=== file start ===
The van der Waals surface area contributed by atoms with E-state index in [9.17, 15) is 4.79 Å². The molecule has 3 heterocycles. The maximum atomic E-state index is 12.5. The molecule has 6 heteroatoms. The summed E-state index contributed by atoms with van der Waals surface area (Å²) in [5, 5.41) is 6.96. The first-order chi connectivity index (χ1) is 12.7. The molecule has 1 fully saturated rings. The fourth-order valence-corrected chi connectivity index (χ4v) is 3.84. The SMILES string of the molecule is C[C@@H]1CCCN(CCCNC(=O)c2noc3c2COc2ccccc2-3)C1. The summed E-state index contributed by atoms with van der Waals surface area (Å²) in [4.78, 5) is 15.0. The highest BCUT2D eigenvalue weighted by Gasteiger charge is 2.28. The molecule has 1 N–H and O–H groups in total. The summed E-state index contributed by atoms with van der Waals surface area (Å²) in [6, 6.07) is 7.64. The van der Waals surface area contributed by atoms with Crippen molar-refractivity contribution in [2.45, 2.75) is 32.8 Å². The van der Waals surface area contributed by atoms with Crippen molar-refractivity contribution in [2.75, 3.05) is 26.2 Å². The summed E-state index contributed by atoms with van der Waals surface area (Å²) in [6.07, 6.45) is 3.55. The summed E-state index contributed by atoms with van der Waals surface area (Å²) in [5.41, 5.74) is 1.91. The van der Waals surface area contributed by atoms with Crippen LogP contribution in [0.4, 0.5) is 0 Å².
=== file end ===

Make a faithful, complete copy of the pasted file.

The van der Waals surface area contributed by atoms with E-state index in [9.17, 15) is 4.79 Å². The molecule has 3 heterocycles. The maximum atomic E-state index is 12.5. The molecule has 6 heteroatoms. The summed E-state index contributed by atoms with van der Waals surface area (Å²) in [5, 5.41) is 6.96. The first-order chi connectivity index (χ1) is 12.7. The molecule has 1 fully saturated rings. The fourth-order valence-corrected chi connectivity index (χ4v) is 3.84. The SMILES string of the molecule is C[C@@H]1CCCN(CCCNC(=O)c2noc3c2COc2ccccc2-3)C1. The summed E-state index contributed by atoms with van der Waals surface area (Å²) in [4.78, 5) is 15.0. The highest BCUT2D eigenvalue weighted by Gasteiger charge is 2.28. The molecule has 1 N–H and O–H groups in total. The summed E-state index contributed by atoms with van der Waals surface area (Å²) in [6, 6.07) is 7.64. The van der Waals surface area contributed by atoms with Crippen molar-refractivity contribution in [2.45, 2.75) is 32.8 Å². The van der Waals surface area contributed by atoms with Crippen molar-refractivity contribution in [2.75, 3.05) is 26.2 Å². The summed E-state index contributed by atoms with van der Waals surface area (Å²) in [6.07, 6.45) is 3.55. The summed E-state index contributed by atoms with van der Waals surface area (Å²) in [5.41, 5.74) is 1.91. The van der Waals surface area contributed by atoms with Crippen LogP contribution in [0.4, 0.5) is 0 Å².